Journal of Inherited Metabolic Disease

, Volume 38, Issue 3, pp 391–403 | Cite as

The spectrum of pyruvate oxidation defects in the diagnosis of mitochondrial disorders

  • Wolfgang Sperl
  • Leanne Fleuren
  • Peter Freisinger
  • Tobias B. Haack
  • Antonia Ribes
  • René G. Feichtinger
  • Richard J. Rodenburg
  • Franz A. Zimmermann
  • Johannes Koch
  • Isabel Rivera
  • Holger Prokisch
  • Jan A. Smeitink
  • Johannes A. Mayr
Original Article


Pyruvate oxidation defects (PODs) are among the most frequent causes of deficiencies in the mitochondrial energy metabolism and represent a substantial subset of classical mitochondrial diseases. PODs are not only caused by deficiency of subunits of the pyruvate dehydrogenase complex (PDHC) but also by various disorders recently described in the whole pyruvate oxidation route including cofactors, regulation of PDHC and the mitochondrial pyruvate carrier. Our own patients from 2000 to July 2014 and patients identified by a systematic survey of the literature from 1970 to July 2014 with a pyruvate oxidation disorder and a genetically proven defect were included in the study (n=628). Of these defects 74.2% (n=466) belong to PDHC subunits, 24.5% (n=154) to cofactors, 0.5% (n=3) to PDHC regulation and 0.8% (n=5) to mitochondrial pyruvate import. PODs are underestimated in the field of mitochondrial diseases because not all diagnostic centres include biochemical investigations of PDHC in their routine analysis. Cofactor and transport defects can be missed, if pyruvate oxidation is not measured in intact mitochondria routinely. Furthermore deficiency of the X-chromosomal PDHA1 can be biochemically missed depending on the X-inactivation pattern. This is reflected by an increasing number of patients diagnosed recently by genetic high throughput screening approaches. PDHC deficiency including regulation and import affect mainly the glucose dependent central and peripheral nervous system and skeletal muscle. PODs with combined enzyme defects affect also other organs like heart, lung and liver. The spectrum of clinical presentation of PODs is still expanding. PODs are a therapeutically interesting group of mitochondrial diseases since some can be bypassed by ketogenic diet or treated by cofactor supplementation. PDHC kinase inhibition, chaperone therapy and PGC1α stimulation is still a matter of further investigations.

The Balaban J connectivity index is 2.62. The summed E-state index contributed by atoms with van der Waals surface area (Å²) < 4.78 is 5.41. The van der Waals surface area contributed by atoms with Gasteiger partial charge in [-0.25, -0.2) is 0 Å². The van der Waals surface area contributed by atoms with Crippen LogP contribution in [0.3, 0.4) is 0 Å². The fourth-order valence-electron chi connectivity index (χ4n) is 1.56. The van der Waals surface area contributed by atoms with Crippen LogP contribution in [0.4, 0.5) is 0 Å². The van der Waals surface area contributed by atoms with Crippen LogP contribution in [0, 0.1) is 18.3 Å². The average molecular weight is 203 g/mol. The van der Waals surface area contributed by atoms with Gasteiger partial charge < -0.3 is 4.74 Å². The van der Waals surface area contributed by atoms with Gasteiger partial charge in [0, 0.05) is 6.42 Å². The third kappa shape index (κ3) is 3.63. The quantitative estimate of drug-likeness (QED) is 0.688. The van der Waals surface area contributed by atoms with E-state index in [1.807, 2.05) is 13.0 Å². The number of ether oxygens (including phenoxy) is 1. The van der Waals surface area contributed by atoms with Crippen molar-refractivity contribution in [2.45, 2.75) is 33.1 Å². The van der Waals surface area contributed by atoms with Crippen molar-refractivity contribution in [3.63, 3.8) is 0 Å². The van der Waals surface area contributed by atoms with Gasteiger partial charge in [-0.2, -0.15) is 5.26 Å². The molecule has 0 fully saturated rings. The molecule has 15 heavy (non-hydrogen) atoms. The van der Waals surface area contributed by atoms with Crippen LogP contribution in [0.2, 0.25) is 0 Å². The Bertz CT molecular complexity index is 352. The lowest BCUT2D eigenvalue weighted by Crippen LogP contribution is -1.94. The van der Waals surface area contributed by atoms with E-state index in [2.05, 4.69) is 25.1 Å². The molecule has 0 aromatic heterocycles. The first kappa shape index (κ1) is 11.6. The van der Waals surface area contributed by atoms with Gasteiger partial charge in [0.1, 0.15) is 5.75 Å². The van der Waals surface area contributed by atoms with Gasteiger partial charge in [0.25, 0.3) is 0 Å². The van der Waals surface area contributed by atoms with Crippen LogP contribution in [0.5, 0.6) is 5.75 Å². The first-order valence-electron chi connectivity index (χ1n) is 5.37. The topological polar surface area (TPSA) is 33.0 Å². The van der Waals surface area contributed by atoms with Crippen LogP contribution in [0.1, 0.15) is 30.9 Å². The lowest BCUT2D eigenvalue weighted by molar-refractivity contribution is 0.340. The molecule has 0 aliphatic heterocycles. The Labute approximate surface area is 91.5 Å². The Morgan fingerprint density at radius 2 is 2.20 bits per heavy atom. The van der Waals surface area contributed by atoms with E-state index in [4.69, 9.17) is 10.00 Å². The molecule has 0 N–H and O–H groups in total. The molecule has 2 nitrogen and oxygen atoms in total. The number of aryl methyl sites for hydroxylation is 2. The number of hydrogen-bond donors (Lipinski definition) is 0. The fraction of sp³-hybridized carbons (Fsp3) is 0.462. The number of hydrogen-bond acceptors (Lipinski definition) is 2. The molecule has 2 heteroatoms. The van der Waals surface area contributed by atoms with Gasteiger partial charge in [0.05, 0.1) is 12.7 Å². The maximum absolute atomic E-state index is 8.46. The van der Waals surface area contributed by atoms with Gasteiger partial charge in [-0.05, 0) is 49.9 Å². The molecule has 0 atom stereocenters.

Lipoic Acid Ketogenic Diet Mitochondrial Disease Pyruvate Dehydrogenase Complex Pyruvate Dehydrogenase Kinase 
These keywords were added by machine and not by the authors. This process is experimental and the keywords may be updated as the learning algorithm improves.



Supported by the E-Rare project GENOMIT (FWF I 920-B13 for W.S. and 01GM1207 for H.P.) and the Vereinigung zur Förderung Pädiatrischer Forschung und Fortbildung Salzburg.

Conflict of interest



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Copyright information

© SSIEM 2014

Authors and Affiliations

  • Wolfgang Sperl
    • 1
  • Leanne Fleuren
    • 1
    • 2
  • Peter Freisinger
    • 3
  • Tobias B. Haack
    • 4
    • 5
  • Antonia Ribes
    • 6
  • René G. Feichtinger
    • 1
  • Richard J. Rodenburg
    • 2
  • Franz A. Zimmermann
    • 1
  • Johannes Koch
    • 1
  • Isabel Rivera
    • 7
    • 8
  • Holger Prokisch
    • 4
    • 5
  • Jan A. Smeitink
    • 2
  • Johannes A. Mayr
    • 1
  1. 1.Department of PaediatricsParacelsus Medical University, SALK SalzburgSalzburgAustria
  2. 2.Nijmegen Centre for Mitochondrial Disorders at the Department of PaediatricsRadboud University Nijmegen Medical CenterNijmegenThe Netherlands
  3. 3.Department of PaediatricsKreisklinikum ReutlingenReutlingenGermany
  4. 4.Institute of Human GeneticsHelmholtz Zentrum MünchenNeuherbergGermany
  5. 5.Institute of Human GeneticsTechnische Universität MünchenMunichGermany
  6. 6.Secció d’Errors Congènits del Metabolisme, Servei de Bioquímica I Genètica MolecularHospital Clinic, IDIBAPS, CIBERERBarcelonaSpain
  7. 7.Metabolism & Genetics Group, Instituto de Investigação do Medicamento (iMed.ULisboa), Faculty of PharmacyUniversity of LisbonLisboaPortugal
  8. 8.Department of Biochemistry and Human Biology, Faculty of PharmacyUniversity of LisbonLisboaPortugal

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